How to write an emulator (CHIP-8 interpreter)

This guide is intended to give a brief introduction to the world of emulation and will also teach you how to write one yourself from scratch.

Personally I have been excited about emulators since the late 90’s. As I didn’t own a console back in the days (only had a C64), I was pleasantly surprised when I learned that you could use an emulator to run console games on the PC. I still remember playing Super Mario 3 on the PC using a SNES/Super Famicom emulator Snes9x and a few years later completing Metal Gear Solid using Bleem! (PSX emulator).

These days however I’m more focussed on providing support to emulator projects of recent consoles such as: PCSX2 (Sony Playstation 2), Dolphin-emu (Nintendo Gamecube and Wii) and nullDC (Sega Dreamcast).

While this guide expects you to have some basic knowledge of computer systems and assumes you know a program language, it should also be an interesting read for people who are interested in emulation in general.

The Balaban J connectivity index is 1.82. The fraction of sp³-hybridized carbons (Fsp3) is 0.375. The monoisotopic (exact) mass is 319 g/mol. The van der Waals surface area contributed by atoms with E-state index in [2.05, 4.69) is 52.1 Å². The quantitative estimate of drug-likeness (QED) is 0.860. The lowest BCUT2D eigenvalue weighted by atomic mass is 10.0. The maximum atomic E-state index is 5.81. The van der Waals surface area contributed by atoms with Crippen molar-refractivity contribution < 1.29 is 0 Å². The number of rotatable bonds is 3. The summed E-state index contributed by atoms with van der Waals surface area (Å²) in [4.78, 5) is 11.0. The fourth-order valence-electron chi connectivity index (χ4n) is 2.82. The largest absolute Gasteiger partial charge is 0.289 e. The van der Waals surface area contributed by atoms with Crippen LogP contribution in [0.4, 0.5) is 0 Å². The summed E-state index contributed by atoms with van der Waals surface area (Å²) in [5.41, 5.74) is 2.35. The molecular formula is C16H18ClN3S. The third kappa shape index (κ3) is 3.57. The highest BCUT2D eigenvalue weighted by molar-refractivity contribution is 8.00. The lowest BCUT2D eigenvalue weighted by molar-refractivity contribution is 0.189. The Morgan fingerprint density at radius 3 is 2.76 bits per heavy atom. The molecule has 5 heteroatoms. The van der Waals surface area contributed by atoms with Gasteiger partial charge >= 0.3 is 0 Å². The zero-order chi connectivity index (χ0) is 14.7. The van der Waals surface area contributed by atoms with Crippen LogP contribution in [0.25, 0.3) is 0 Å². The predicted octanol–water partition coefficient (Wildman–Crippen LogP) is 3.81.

#define emulator

I think it’s important to first understand what an emulator is and isn’t.

An emulator is a computer program that mimics the internal design and functionality of a computer system (System A). It allows users to run software designed for this specific system (Sytem A) on a totally different computer system or architecture (System B).

Often people confuse a simulator with an emulator and vice versa. Just remember that these words aren’t synonyms.

Let’s take a look at the following example:
Pong is a 2D tennis game which was developed by Atari and ran on their own hardware. However, the game wasn’t just available on Atari systems, but also on rival platforms such as Amstrad, Amiga and the C64.

Since not every Pong game was licensed by Atari to run on these platforms, it also meant that not  every game was running the code from Atari. Basically what happened is that people created their own implementation (clones) of the game Pong. In this case they simulated the looks and game behavior of Pong.

In case of an emulator, we choose not to re-implement the game Pong for our native system. Instead, we re-create the environment with a computer program which allows us to run the original machine code of Pong. A benefit of this is that it won’t just allow us to run Pong, but also any other application developed for that platform.

What is a CHIP-8?